Pick the Right Clients

As a coda to last week’s post about understanding,  communicating and being rewarded with money and respect for your value, I add thoughts about how to recognize good and bad prospective clients so that you will be positioned to sell on value and avoid being treated as a mere commodity.

As mentioned last week,  it’s important to develop the confidence to understand and accept that your services are not meant for every possible prospect.  Those who intend to exploit and devalue Freelancers will get us nothing but a knot in the stomach and lousy pay.

I know all too well,  however,  that sometimes it’s about paying the rent and keeping the phone on.  Who among us has not worked with a client who was a complete jerk early in the game,  but we kept telling ourselves that we’re pros,  we’ll make it work,  just get the frigging money and pay the g-d bills?

Other times,  it’s about getting the right name on the client list and catapulting yourself to the next level.  So you roll with the punches and vow never to work with the SOB ever again.  Even billionaires wind up doing business with those they’d rather not, so they can stay billionaires.  Business is like that.

Yet we do have some measure of control over the clients we work with,  no matter how dismal the economy.  It starts with our very own business model and whom we envision as our target clients: Fortune 1000s and large not-for-profits,  arts or social service organizations,  medical device and biotech.  Perhaps you decline to pursue chemical companies that create seeds for genetically engineered crops,  or tobacco companies,  or start-ups of any kind.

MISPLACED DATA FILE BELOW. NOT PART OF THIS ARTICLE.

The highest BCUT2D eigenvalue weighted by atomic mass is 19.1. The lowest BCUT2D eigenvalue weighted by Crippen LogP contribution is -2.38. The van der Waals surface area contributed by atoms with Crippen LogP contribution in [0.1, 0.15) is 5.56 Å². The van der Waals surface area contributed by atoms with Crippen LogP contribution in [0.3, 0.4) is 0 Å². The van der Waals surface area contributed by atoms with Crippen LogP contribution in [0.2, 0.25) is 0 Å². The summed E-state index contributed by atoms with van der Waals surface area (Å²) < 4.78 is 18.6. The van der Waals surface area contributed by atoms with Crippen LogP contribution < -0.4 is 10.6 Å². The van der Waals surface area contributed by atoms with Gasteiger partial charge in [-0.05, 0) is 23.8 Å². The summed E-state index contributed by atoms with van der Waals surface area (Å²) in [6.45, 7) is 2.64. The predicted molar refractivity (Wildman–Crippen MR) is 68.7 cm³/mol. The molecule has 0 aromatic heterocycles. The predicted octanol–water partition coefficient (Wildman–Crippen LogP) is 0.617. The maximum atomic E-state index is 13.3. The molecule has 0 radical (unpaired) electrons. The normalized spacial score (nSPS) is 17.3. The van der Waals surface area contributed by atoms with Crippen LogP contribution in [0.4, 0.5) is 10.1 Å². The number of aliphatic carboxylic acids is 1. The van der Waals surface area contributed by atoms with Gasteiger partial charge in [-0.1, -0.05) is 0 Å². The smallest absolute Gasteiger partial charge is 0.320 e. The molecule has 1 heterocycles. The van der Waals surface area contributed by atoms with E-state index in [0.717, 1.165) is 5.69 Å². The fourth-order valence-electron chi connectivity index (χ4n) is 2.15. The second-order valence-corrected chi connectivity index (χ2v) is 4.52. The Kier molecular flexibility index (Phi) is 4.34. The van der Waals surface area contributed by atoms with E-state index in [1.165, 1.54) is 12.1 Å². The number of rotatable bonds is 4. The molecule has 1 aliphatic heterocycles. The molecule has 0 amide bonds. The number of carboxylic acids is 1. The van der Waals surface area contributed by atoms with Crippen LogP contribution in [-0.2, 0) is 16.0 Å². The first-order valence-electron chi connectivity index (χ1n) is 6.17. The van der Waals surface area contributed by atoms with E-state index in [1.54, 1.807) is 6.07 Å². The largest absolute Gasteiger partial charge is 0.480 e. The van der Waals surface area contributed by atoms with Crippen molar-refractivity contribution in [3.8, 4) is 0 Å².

Whoever your target clients,  you must avoid like the plague those who display disrespectful or unethical behavior.  The sorting process takes place in the initial meetings.  First,  pay attention to how the particulars of the project and its scope are presented.  There should be attainable goals,  specific deliverables,  a clear idea of what your role will be and a reasonable project time-table.

The client should probably do 70% of the talking in your first meeting,  but there should be space for you to add your insights to the discussion as well.  Your second clue is,  have you been invited to add your thoughts about possible solutions and strategies,  or is your prospective client the supreme expert who casts you in the role of supplicant?

Several months ago,  I spoke with a prospect who had one set of goals during a phone meeting and our first face to face and a rather different set of goals in our second meeting.  Our first meeting was great,  our second meeting was revealing.  The prospect did all the talking and blocked a true dialogue.  Goals had changed and they seemed unattainable to me.  My perspective was not sought and my value seemed unappreciated.  Further talks were postponed as the prospect decided to take a vacation.  Eventually,  she opted to shelve the project. I was furious at the time but  now realize that she did me a favor.

As you get to know your prospective client do not ignore how he/she speaks in reference to other Freelancers with whom he/she may have worked.  Very early in Freelancing,  I met a prospect who was oh,  so charming in meeting #1.  But in the second meeting,  he showed his true colors by making frequent references to how he was reliably able to hire Freelancers to work  “cheap”.  Also,  as he described the project,  my role and the deliverable,  he stipulated ridiculously scant hours and short time frame for project completion.

Definitely,  I should have walked right out of that clown’s office after politely suggesting that it might be best if he contacted one of his  “cheap”  Freelancers for that assignment  (I wanted to, believe me).  But I was needy and desperate for both money and a better client list,  so I meekly sat there and sucked up the attack on my professional value,  signed the contract and began work.

The whole impossible task was going nowhere and I was not even close to producing the deliverable as scheduled when lucky for me,  a ranking staff member realized the whole thing was untenable and stepped in to work with me.  That staff member understood my value and appreciated the contributions that I made to setting the stage for the project’s eventual successful completion (and also ensured that I was paid on time).

So what is the moral of this story?  As always,  learn to appreciate and communicate your value as a competent professional and insist that all who aspire to work with you do so as well.  It’s the only way to be a successful Freelancer.

Thanks for reading,

Kim

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